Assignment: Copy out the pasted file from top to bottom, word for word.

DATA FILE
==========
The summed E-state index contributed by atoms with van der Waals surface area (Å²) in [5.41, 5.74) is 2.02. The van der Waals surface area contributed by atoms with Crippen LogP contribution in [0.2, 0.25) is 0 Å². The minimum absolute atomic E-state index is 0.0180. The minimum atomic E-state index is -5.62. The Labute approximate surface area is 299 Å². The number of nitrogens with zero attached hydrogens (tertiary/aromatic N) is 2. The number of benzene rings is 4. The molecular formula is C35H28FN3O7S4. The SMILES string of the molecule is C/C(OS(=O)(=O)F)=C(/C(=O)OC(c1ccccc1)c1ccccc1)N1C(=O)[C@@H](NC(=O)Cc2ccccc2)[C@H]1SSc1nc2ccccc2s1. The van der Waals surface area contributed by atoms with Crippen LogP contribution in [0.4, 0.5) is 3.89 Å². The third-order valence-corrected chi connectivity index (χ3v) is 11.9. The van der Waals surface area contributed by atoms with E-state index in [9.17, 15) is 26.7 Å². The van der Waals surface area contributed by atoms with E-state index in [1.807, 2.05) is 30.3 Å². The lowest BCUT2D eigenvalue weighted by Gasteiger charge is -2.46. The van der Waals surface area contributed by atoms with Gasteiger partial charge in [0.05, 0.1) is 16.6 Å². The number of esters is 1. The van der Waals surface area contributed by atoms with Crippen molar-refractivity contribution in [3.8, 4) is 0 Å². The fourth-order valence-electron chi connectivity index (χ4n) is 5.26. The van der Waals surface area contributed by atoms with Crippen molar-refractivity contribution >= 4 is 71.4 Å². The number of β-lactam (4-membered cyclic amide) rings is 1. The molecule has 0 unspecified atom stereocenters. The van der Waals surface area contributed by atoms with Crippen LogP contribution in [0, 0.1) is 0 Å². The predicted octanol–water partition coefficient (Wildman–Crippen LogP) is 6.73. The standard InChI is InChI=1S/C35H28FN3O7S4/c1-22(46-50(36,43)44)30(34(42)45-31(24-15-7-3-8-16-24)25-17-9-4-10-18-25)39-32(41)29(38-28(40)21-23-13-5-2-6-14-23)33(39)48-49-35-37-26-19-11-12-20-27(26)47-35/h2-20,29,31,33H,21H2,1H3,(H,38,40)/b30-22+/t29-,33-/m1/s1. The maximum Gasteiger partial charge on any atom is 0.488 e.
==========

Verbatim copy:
The summed E-state index contributed by atoms with van der Waals surface area (Å²) in [5.41, 5.74) is 2.02. The van der Waals surface area contributed by atoms with Crippen LogP contribution in [0.2, 0.25) is 0 Å². The minimum absolute atomic E-state index is 0.0180. The minimum atomic E-state index is -5.62. The Labute approximate surface area is 299 Å². The number of nitrogens with zero attached hydrogens (tertiary/aromatic N) is 2. The number of benzene rings is 4. The molecular formula is C35H28FN3O7S4. The SMILES string of the molecule is C/C(OS(=O)(=O)F)=C(/C(=O)OC(c1ccccc1)c1ccccc1)N1C(=O)[C@@H](NC(=O)Cc2ccccc2)[C@H]1SSc1nc2ccccc2s1. The van der Waals surface area contributed by atoms with Crippen LogP contribution in [0.4, 0.5) is 3.89 Å². The third-order valence-corrected chi connectivity index (χ3v) is 11.9. The van der Waals surface area contributed by atoms with E-state index in [9.17, 15) is 26.7 Å². The van der Waals surface area contributed by atoms with E-state index in [1.807, 2.05) is 30.3 Å². The lowest BCUT2D eigenvalue weighted by Gasteiger charge is -2.46. The van der Waals surface area contributed by atoms with Gasteiger partial charge in [0.05, 0.1) is 16.6 Å². The number of esters is 1. The van der Waals surface area contributed by atoms with Crippen molar-refractivity contribution in [3.8, 4) is 0 Å². The fourth-order valence-electron chi connectivity index (χ4n) is 5.26. The van der Waals surface area contributed by atoms with Crippen molar-refractivity contribution >= 4 is 71.4 Å². The number of β-lactam (4-membered cyclic amide) rings is 1. The molecule has 0 unspecified atom stereocenters. The van der Waals surface area contributed by atoms with Crippen LogP contribution in [0, 0.1) is 0 Å². The predicted octanol–water partition coefficient (Wildman–Crippen LogP) is 6.73. The standard InChI is InChI=1S/C35H28FN3O7S4/c1-22(46-50(36,43)44)30(34(42)45-31(24-15-7-3-8-16-24)25-17-9-4-10-18-25)39-32(41)29(38-28(40)21-23-13-5-2-6-14-23)33(39)48-49-35-37-26-19-11-12-20-27(26)47-35/h2-20,29,31,33H,21H2,1H3,(H,38,40)/b30-22+/t29-,33-/m1/s1. The maximum Gasteiger partial charge on any atom is 0.488 e.